With the assistance of Moody, trying in vain to get Collapsible A off the deck (Murdoch)

Don't know why they never gave Murdoch a Scottish accent in ANTR. Could have cast a young Sean Connery in the role :cool:
 
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I'm totally agree with Aaron_2016. Lightoller was not the "hero" that last longs in the Titanic history, but the "zero" we all know he was. I never met that guy for I was born 22 years after his death, but I know I wouldn't have liked him at all! He lied about many things in the Inquiry and was stubborn and seem to have been arrogant and "nose in the air". I'm preferring Murdoch much more : he seems to have been more human managing the lowered of the boats; he seems not to have panic like Lightoller did, and keep a cool head during the sinking. Incidentally, it could drive us on another question of the kind George asked : "What if Murdoch had survived"...

We must be thinking of different Lightoller's.

James Cameron s fault that. ;)

To be serious for a moment,

In the days before his movie if you talked about Titanic and her crew most would agree that although mistakes were made, her crew did everything possible to save as many lives as they could. However after his movie (which in my opinion portrays the crew in a very dim light) you would be hard pressed to find anyone out side the community with a good word to say. His writing of Lightoller is to be fair ridiculous, he is shown as a man on edge, almost on the verge of a nervous breakdown.

I have read the account s of many and have never in any of them read of Lightoller behaving in such a way. In fact all the one s I have read that name him say the complete opposite. So what's up with the movie?

Enter Ghosts of the abyss. Cameron goes out of his way (to rightly) show Murdoch in a positive light, he has to do this because of his portrayal of him in his movie. Poor bribe taking, passenger shooting, suicide committing Murdoch. I believe to that the studio sent money to Murdochs home town in ways of an apology. All of this starts the turn of opinion, if Murdoch was doing so well what was the other guy doing?

To be fair Lightoller did never portray himself as a hero, he never pretended to have never made a mistake. He admitted to his gaff regarding boat 4, and to his misplaced trust in the fact that he thought Titanic would stay afloat. He always comes across to me as having been a very funny down to earth guy who always spoke his mind.

I would always recommend reading his life story, he lived it to the full.

All the best

Michael

P.s I would like to thank James Cameron for the amazing exploration of the Titanic wreck and his continuing work to keep the story alive. I don't like his movie though. :) mind you the sets are pretty good..... I'll stop now.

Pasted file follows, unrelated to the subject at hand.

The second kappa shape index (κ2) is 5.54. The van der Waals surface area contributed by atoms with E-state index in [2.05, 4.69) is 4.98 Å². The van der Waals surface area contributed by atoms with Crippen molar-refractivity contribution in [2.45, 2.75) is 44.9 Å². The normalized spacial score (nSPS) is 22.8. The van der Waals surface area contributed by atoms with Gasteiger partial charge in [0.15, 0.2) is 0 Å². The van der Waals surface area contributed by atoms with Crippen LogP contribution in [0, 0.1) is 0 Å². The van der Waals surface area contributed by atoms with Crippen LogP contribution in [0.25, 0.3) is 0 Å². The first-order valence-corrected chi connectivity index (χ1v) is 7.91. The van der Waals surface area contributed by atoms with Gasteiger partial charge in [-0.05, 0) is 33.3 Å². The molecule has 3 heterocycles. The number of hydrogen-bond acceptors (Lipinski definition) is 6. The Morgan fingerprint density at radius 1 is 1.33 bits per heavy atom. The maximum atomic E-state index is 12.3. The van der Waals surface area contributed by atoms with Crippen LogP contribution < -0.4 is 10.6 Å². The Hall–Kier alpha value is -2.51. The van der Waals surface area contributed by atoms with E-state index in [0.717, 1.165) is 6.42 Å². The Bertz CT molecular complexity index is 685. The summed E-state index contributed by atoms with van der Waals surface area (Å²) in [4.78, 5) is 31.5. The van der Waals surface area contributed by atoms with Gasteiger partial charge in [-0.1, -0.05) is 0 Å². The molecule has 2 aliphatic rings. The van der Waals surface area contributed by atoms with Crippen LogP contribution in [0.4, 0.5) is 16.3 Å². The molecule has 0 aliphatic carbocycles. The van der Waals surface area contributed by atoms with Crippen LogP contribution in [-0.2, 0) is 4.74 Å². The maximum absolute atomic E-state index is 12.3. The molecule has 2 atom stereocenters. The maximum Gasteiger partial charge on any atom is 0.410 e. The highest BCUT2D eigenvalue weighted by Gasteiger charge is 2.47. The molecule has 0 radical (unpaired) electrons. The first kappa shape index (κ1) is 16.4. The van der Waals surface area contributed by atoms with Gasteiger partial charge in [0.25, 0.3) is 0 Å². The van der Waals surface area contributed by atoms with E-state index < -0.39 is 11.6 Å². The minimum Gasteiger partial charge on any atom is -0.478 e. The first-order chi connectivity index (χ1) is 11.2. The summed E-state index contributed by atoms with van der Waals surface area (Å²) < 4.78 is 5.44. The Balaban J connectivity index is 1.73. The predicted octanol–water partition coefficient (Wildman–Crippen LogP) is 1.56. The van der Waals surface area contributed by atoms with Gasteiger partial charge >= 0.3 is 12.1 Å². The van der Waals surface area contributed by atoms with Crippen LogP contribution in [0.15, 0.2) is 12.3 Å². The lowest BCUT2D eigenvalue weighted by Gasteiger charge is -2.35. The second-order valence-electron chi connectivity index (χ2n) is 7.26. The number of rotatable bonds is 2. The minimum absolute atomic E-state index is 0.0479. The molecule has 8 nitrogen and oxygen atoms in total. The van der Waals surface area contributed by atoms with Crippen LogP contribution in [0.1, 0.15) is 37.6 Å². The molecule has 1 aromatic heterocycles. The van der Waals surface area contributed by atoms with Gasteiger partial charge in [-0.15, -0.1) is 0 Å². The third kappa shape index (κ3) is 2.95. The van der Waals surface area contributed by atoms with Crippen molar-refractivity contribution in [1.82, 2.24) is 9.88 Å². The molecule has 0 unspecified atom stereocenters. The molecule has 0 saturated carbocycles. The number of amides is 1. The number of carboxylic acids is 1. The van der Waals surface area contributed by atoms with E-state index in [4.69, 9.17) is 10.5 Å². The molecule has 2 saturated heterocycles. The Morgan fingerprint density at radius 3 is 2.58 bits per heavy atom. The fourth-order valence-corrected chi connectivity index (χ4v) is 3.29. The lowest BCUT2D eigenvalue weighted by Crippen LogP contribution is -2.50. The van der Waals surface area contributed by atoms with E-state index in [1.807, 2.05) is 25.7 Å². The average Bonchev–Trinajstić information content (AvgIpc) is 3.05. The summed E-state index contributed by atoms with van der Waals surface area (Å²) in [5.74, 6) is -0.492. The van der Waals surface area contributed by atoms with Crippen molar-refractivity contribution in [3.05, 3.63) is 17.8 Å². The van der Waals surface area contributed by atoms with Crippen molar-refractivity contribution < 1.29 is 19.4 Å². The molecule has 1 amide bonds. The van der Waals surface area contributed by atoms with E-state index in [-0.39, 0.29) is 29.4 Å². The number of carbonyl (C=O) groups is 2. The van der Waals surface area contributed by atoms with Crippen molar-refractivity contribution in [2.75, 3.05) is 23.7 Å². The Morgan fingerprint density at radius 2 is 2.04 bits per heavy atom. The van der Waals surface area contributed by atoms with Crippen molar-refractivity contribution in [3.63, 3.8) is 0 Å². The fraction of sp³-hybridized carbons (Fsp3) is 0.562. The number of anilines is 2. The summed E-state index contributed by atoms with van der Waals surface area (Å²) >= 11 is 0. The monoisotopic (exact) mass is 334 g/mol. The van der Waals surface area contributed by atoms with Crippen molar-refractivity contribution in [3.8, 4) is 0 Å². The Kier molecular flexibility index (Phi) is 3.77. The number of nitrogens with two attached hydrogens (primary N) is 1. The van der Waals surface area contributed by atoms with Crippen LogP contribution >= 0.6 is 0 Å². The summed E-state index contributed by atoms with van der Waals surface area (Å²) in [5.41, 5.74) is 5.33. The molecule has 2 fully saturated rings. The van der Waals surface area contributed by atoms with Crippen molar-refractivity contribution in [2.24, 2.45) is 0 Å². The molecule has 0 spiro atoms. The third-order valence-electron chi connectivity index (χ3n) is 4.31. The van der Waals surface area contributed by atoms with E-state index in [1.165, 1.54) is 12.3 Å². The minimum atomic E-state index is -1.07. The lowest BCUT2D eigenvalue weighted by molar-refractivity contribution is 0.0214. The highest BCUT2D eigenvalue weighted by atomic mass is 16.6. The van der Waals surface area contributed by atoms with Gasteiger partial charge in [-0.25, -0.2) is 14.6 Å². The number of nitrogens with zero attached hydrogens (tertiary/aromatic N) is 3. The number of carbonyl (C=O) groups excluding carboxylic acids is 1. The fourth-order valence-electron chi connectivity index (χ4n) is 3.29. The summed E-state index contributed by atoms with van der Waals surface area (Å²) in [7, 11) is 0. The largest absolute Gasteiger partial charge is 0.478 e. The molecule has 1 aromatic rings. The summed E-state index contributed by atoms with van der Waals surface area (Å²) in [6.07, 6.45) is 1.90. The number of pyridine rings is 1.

Tim Gerard

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I'll go in a completely different direction, as this actually is something I think about sometimes when I let my mind wander on Titanic-related topics.

If Lightoller didn't survive, I don't think we'd be talking that much about him at all. His claim to fame was being the most senior member of the crew to survive. If he doesn't survive, then that becomes 3rd Officer Pitman, and we spend 100+ years talking about him the way we've been talking about Lightoller. I do think the theory that the ship sank intact still holds up since Pitman also testified to that at the US Senate Inquiry. The way we talk about Chief Officer Wilde today (which is to say, not much at all in comparison to Lightoller and Murdoch), I think that's how we'd be talking about Lightoller.
 
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Aly Jones

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. His claim to fame was being the most senior member of the crew to survive.
Lightollers claim to fame was due to him having an out going personality and willing to tell all what happened. He loves being centre of attention, that's who he is; a Very out going person. Very interesting one at least.
Other things that help him be the most famous living officer is that it helped by having 3 quiet surviving officers that were not that interested in being in the lime light. Also how he survived was unusual. Compared to the other three taking charge of a lifeboat, he stayed to the end. He suppose to go down with the ship but he didn't. He just survived by the skin of his teeth, That gets people talking too.

I've read that the surviving officers questioned how he got off the ship? Could it be the publicity he was getting? They think he lied? I've read this before but can't remember by whom or where this was posted.
 

Kyle Naber

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I'll go in a completely different direction, as this actually is something I think about sometimes when I let my mind wander on Titanic-related topics.

If Lightoller didn't survive, I don't think we'd be talking that much about him at all. His claim to fame was being the most senior member of the crew to survive. If he doesn't survive, then that becomes 3rd Officer Pitman, and we spend 100+ years talking about him the way we've been talking about Lightoller. I do think the theory that the ship sank intact still holds up since Pitman also testified to that at the US Senate Inquiry. The way we talk about Chief Officer Wilde today (which is to say, not much at all in comparison to Lightoller and Murdoch), I think that's how we'd be talking about Lightoller.

100%